By Mike Siegel
The murder of George Floyd started with three words: “forgery in progress.”
You may know the story that brought us here. Mr. Floyd went to a grocery store and paid with a $20 bill — but the currency was no good. The shop called the police. And like so many times before, the officers who responded took a Black man’s life.
This may go without saying, but I will say it: if I had paid with that bill, I would be alive today. My body would not have been on a Minneapolis street. No officer would have pushed their knee into my neck.
If a white man from a privileged background pays with a fake $20 bill? 99 times out of 100, it would be dismissed as “a mistake.”
The moment we are in is historic — massive nationwide protests to demand an end to racist police killings. During a health pandemic that has taken over 100,000 lives. During an economic crisis. Under a dictatorial and vindictive president.
Yet I am struck by this incident in another way — as a father.
Because I have a counterfeit $20 bill in my possession right now, given to me by my daughter.
How did she get it? Well, she’s eight years old, and a Girl Scout. Like countless girls across the nation, she was busy selling cookies this Spring. Learning economics and team-building and communication skills and more.
And one day, someone bought several boxes of cookies and gave her a fake $20 bill.
We didn’t realize it until later. If you haven’t sold Girl Scout cookies before — the parents buy cookies in advance, and then pay ourselves back as we make sales. Weeks ago, my wife went to deposit the money we collected, and happened to notice this bill. It didn’t feel right. On closer inspection, even though much of the design is the same, you can see words that are different. It says “Motion Picture Use Purposes.”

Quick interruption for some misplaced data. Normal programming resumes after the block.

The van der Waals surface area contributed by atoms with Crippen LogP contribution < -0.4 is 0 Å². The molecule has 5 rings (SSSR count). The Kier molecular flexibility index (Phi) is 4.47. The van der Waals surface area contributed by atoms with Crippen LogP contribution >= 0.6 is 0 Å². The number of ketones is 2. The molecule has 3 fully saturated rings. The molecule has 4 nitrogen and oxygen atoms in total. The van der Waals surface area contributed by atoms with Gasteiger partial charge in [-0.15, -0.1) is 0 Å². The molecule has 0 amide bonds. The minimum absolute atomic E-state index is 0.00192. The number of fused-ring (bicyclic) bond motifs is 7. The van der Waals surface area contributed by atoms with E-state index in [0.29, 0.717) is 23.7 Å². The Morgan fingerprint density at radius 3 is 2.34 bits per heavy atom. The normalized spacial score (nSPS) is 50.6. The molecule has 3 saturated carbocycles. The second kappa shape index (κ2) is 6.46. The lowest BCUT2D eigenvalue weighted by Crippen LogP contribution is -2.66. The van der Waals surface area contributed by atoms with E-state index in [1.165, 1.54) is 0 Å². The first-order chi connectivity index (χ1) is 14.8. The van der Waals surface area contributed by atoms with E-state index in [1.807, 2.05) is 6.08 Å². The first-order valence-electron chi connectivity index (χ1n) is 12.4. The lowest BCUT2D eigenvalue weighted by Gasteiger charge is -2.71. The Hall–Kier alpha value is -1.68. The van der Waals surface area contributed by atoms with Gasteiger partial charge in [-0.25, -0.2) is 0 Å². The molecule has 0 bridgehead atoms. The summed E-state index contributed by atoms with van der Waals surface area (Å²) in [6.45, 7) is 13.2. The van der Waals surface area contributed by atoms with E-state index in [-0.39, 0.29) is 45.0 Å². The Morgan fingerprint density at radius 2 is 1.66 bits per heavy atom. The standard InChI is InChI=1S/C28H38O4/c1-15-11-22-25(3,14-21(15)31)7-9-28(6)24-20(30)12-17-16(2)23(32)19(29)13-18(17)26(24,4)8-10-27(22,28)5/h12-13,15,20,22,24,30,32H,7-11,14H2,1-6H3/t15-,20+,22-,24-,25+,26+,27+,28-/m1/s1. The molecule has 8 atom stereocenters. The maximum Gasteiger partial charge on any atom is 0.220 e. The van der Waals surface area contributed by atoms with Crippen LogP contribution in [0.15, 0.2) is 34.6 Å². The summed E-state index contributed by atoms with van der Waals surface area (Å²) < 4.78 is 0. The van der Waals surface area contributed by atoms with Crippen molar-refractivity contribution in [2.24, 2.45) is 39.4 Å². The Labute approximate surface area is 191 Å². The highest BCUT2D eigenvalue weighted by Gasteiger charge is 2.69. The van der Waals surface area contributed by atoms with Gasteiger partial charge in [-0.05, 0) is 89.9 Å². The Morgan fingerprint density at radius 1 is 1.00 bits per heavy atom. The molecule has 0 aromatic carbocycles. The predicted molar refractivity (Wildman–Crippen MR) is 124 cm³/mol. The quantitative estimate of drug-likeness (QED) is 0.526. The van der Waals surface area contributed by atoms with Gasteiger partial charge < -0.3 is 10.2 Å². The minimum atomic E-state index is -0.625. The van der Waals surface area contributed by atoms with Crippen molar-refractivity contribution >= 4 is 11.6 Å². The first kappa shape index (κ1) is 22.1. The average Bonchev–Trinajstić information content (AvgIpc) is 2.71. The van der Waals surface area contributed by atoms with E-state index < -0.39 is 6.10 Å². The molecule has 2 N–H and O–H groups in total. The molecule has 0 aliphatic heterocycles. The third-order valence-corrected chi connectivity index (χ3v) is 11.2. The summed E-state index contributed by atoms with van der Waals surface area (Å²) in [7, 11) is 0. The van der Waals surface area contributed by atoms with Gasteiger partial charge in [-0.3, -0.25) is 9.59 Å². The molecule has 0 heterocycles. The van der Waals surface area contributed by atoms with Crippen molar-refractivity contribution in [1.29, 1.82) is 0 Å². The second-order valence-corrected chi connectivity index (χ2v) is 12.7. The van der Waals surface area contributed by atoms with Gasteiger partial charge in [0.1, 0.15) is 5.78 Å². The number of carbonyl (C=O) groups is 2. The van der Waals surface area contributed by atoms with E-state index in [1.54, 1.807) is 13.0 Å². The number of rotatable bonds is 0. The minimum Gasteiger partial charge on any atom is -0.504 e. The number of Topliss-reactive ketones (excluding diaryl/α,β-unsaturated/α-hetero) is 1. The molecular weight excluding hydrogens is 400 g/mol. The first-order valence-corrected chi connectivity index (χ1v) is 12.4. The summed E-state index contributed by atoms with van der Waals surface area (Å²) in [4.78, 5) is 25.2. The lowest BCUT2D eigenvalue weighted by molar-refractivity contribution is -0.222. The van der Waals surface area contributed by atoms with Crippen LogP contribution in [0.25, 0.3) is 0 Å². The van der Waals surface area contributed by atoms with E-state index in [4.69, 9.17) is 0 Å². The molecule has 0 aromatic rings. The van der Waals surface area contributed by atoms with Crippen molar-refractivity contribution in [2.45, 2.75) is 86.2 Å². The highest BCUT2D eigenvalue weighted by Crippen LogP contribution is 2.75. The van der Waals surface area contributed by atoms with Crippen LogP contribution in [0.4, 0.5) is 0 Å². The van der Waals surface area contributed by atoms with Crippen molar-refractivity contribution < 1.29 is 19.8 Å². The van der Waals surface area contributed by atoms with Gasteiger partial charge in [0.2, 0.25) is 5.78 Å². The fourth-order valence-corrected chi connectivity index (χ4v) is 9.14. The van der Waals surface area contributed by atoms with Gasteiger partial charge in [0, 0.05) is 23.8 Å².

So we wrote it off as a loss. And I had the bill on my desk when I learned how George Floyd was killed.
You may know this: my daughter is Black. Her mother is Nigerian-American. Living in Texas—let’s be honest, living in the United States—she is perceived differently than I was at her age.
And maybe at 8-years old, a shop owner wouldn’t perceive her as a threat if she tried to buy candy or Pokémon cards with this counterfeit bill. Maybe.
But what if she was a little older? 10 years old? 12 years old? At what point does your life become expendable in this country, by virtue of the color of your skin?
It shouldn’t be this way. Racism may be the “original sin” of the United States, as some have said, but it does not have to be our destiny.
That is why we are in the streets. That is why in every state in the Union, in towns big and small, people young and old are marching for justice.
And to demand that Black Lives Matter.
As a candidate for Congress, my pledge is to fight for major criminal justice reforms. Several leading members of Congress, including Congresswomen Ayanna Pressley and Barbara Lee, have put forward essential bills that will create accountability for local police. A database of police abuse; ending qualified immunity for officers who violate constitutional rights; stopping the transfer of military equipment to local police; and investing in Black and other over-policed communities, to lay the foundation for transformative change.
I will certainly fight for these reforms. In the Texas 10th, we have our own history of racist policing. Sandra Bland died in police custody in Waller County, after a racist and unconstitutional arrest. Rodney Reed has been on Texas Death Row for decades — for a crime likely committed by a white former police officer.
There are countless reasons to demand change at every level of government, right now.